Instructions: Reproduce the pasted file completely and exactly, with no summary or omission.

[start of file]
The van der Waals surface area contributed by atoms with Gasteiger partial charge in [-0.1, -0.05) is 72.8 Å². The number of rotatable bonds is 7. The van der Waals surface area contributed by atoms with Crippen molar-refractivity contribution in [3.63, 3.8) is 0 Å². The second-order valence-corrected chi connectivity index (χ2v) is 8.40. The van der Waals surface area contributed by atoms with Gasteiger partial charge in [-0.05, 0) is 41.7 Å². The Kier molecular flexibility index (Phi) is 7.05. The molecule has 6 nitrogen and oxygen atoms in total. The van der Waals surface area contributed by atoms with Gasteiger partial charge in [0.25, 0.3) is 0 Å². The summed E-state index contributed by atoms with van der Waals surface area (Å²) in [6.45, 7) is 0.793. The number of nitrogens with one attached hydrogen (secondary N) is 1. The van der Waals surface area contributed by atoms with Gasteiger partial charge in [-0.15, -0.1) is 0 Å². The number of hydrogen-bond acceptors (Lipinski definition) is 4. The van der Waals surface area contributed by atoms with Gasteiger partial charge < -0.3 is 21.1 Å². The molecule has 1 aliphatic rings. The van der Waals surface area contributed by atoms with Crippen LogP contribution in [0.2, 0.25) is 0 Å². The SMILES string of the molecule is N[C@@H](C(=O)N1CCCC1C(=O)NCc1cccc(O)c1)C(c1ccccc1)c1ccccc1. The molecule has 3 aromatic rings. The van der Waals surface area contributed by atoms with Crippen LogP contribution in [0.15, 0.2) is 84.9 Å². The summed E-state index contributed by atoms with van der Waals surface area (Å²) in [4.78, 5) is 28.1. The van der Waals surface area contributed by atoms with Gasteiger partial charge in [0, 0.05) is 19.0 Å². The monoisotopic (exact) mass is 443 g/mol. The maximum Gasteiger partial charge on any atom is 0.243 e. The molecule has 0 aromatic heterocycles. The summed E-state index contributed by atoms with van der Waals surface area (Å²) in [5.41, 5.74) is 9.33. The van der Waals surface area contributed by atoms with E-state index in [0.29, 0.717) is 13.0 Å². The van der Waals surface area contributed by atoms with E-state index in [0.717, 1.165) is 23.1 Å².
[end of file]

The van der Waals surface area contributed by atoms with Gasteiger partial charge in [-0.1, -0.05) is 72.8 Å². The number of rotatable bonds is 7. The van der Waals surface area contributed by atoms with Crippen molar-refractivity contribution in [3.63, 3.8) is 0 Å². The second-order valence-corrected chi connectivity index (χ2v) is 8.40. The van der Waals surface area contributed by atoms with Gasteiger partial charge in [-0.05, 0) is 41.7 Å². The Kier molecular flexibility index (Phi) is 7.05. The molecule has 6 nitrogen and oxygen atoms in total. The van der Waals surface area contributed by atoms with Gasteiger partial charge in [0.25, 0.3) is 0 Å². The summed E-state index contributed by atoms with van der Waals surface area (Å²) in [6.45, 7) is 0.793. The number of nitrogens with one attached hydrogen (secondary N) is 1. The van der Waals surface area contributed by atoms with Gasteiger partial charge in [-0.15, -0.1) is 0 Å². The number of hydrogen-bond acceptors (Lipinski definition) is 4. The van der Waals surface area contributed by atoms with Gasteiger partial charge < -0.3 is 21.1 Å². The molecule has 1 aliphatic rings. The van der Waals surface area contributed by atoms with Crippen LogP contribution in [0.2, 0.25) is 0 Å². The SMILES string of the molecule is N[C@@H](C(=O)N1CCCC1C(=O)NCc1cccc(O)c1)C(c1ccccc1)c1ccccc1. The molecule has 3 aromatic rings. The van der Waals surface area contributed by atoms with Crippen LogP contribution in [0.15, 0.2) is 84.9 Å². The summed E-state index contributed by atoms with van der Waals surface area (Å²) in [4.78, 5) is 28.1. The van der Waals surface area contributed by atoms with Gasteiger partial charge in [0, 0.05) is 19.0 Å². The monoisotopic (exact) mass is 443 g/mol. The maximum Gasteiger partial charge on any atom is 0.243 e. The molecule has 0 aromatic heterocycles. The summed E-state index contributed by atoms with van der Waals surface area (Å²) in [5.41, 5.74) is 9.33. The van der Waals surface area contributed by atoms with E-state index in [0.29, 0.717) is 13.0 Å². The van der Waals surface area contributed by atoms with E-state index in [0.717, 1.165) is 23.1 Å².